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Sunday, 26 June 2016

Ted has something brewing



... and it’s something that I’ve wanted to do for a very long time and all I needed was a consenting adult to partake with me.  Well I found one (who shall remain nameless won’t you B) and we did it in the presence of other consulting adults and I think we all enjoyed it … in fact I’m sure we did because we have a second date.

Alright everyone … just calm down it's all totally legitimate.

I’m talking about brewing beer. We’ve been brewing beer since time immemorial, from an ancient discovery to the middle ages where it was brewed to a low strength as a way of making the polluted water safe to drink. Recently it’s seen a resurgence that has even outstripped the heady heydays of the 1950’s and 60’s industrial beer production era. Today craft beer and real ales rule in many countries and it’s all about provenance, flavour, and removing “industrial” from the equation – although as B and I were about to discover that does not mean that you are not industrious and precise in its making.

Brew Club in Clapton is all about providing the facilities for home brewers to brew their own craft beer as well as running brewing courses to teach the uninitiated how to do it. So we rocked up full of expectation, and after choosing the beer style we thought we might like to make we were given full instructions on the equipment and the process and a recipe that looked like an excerpt from a chemistry test paper. Then Joe (our brewer professor) treated the water (secret tricks) so it resembled the natural water of Burton on Trent, as this is considered the best water for the lighter beer styles we’d all chosen to make. Off we went head first into the malting stage, which essentially involves measuring out large quantities of different malted barley's into a large mixing container until you’re covered from head to toe in white dust and look like a baker.

You put that into your “Braumeister” (wonderful German made gadget that does all the work) and let it simmer away for a carefully controlled “bit of time”. Pour over as many litres of warm water as the recipe says and then remove the malt from the meister.  Contemplate momentarily if you could be bothered to dry out the spent malt and make muesli bars or if that would make you look like a hippy, and then move straight into the boiling stage. Add the carefully measured hops (in pellets) at different times and in different amounts into the boil … then go up the road and have a lovely sour dough pizza for lunch, while it all boils away, as expected in the boiling phase I guess ... smelling dreadful.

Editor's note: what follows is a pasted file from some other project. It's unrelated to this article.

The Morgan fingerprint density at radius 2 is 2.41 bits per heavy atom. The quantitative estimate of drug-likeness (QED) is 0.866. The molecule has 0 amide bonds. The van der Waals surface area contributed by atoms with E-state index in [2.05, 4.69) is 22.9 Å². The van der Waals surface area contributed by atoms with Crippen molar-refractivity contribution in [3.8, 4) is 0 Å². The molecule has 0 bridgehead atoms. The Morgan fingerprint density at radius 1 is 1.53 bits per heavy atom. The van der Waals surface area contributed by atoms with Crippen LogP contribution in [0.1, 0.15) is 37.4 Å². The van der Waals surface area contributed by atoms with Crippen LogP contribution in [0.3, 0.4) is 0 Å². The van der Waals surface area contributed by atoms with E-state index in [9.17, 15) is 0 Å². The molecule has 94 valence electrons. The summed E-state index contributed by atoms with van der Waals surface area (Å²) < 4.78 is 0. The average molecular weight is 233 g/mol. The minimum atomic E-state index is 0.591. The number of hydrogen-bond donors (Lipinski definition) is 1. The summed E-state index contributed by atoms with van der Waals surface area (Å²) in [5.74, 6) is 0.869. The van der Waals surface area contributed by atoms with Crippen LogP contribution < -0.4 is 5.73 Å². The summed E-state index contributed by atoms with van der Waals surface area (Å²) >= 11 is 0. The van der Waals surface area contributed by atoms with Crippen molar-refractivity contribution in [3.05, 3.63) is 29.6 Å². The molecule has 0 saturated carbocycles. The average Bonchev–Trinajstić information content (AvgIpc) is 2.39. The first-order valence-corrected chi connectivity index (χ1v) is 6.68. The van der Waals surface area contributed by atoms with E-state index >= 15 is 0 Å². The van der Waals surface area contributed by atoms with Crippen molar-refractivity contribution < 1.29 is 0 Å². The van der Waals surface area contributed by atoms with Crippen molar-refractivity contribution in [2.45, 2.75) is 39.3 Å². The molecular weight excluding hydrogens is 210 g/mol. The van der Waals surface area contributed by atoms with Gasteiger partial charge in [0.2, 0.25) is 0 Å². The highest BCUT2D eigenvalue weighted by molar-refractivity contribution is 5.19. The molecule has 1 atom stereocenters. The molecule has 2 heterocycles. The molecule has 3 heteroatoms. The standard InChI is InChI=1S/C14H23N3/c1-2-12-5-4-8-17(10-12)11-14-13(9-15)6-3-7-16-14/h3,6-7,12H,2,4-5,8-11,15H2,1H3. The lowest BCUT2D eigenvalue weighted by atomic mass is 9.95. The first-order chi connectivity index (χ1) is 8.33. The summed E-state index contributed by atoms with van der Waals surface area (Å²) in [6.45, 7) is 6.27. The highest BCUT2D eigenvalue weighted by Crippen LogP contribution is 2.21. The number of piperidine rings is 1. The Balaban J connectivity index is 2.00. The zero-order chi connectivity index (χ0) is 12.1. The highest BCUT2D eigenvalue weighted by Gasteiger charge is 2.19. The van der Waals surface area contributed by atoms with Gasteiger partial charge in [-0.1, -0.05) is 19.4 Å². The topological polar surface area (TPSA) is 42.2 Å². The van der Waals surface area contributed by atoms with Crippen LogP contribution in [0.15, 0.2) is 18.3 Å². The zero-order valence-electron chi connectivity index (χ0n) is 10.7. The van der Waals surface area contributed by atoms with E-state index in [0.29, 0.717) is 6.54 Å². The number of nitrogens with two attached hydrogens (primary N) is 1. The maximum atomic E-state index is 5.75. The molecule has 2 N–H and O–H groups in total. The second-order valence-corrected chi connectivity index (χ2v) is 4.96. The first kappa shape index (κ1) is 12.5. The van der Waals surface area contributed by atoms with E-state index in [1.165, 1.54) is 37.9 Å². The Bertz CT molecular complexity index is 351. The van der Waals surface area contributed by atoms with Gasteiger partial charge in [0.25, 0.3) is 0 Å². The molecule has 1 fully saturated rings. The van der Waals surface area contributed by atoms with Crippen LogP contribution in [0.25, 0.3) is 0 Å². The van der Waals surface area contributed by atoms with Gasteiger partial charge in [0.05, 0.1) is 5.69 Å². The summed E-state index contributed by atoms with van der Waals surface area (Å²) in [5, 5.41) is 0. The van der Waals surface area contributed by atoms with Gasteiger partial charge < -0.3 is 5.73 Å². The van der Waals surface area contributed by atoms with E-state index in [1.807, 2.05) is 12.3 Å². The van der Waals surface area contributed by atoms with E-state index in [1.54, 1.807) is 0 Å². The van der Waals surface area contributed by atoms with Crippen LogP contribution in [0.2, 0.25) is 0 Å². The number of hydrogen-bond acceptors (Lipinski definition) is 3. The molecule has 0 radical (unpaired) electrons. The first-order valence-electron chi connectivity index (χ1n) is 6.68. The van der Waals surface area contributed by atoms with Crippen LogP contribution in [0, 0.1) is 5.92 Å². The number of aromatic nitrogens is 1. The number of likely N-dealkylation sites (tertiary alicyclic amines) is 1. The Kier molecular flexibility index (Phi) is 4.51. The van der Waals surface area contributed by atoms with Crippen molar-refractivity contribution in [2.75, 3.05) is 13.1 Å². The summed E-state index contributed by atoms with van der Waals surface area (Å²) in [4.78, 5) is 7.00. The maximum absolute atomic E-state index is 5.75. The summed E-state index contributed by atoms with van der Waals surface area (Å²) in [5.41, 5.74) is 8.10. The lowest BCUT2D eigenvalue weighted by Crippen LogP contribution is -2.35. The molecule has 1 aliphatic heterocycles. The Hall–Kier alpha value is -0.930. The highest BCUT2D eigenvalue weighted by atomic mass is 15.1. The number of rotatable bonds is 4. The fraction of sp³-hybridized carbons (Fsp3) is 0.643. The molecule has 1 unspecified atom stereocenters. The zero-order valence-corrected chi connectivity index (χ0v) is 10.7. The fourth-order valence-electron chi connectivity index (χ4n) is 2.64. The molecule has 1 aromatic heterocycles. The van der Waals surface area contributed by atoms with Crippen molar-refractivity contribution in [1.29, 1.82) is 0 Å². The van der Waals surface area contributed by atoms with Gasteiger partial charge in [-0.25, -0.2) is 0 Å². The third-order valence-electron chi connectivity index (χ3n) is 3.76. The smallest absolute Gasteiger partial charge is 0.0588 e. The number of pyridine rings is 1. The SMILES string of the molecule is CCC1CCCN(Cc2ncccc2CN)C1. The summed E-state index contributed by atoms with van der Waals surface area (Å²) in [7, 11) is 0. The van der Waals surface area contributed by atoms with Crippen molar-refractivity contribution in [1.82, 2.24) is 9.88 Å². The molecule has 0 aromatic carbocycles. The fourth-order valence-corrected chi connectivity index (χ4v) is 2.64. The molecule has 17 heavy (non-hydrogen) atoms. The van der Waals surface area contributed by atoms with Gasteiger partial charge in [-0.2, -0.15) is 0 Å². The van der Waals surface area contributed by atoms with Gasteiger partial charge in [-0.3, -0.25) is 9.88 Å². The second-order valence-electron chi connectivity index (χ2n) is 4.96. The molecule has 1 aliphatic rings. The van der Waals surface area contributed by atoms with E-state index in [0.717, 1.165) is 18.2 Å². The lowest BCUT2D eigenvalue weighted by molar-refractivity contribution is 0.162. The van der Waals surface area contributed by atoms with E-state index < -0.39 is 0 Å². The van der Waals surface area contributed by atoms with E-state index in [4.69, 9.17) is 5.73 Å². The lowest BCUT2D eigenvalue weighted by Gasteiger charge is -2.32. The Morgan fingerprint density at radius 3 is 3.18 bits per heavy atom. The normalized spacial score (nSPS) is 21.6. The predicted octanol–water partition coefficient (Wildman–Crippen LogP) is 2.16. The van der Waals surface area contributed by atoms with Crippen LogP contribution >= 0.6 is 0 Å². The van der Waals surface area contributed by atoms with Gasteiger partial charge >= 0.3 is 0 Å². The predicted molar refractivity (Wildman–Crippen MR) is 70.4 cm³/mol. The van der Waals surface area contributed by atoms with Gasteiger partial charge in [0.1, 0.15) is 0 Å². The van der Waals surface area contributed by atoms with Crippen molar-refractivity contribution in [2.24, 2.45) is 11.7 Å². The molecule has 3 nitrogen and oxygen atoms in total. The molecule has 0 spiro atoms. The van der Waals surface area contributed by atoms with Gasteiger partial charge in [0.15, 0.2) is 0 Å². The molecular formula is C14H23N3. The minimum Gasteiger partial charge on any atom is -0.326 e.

You’ve probably guessed that this is a series and that as we go along you’ll discover the art of brewing and all sorts of interesting facts that you’ll never know how you survived without for so long … as well as what our first attempt turns out like … stayed tuned … we do the bottling in a few weeks …

5 comments:

Sharon Anck said...

What a fun thing to learn to do! I can't wait to hear how it turns out.

jabblog said...

Wow! That beats the old plastic tubs and pipes and all the other gubbins.

Linda said...

Pizza and beer...great combination! :)

William Kendall said...

There are a good number of craft breweries here now too.

Jack said...

This was popular when I was young but seemed to go away. I am fascinated that beer has become so elite these days. Most of my life it just had to be cold, bubbly, alcoholic and cheap.

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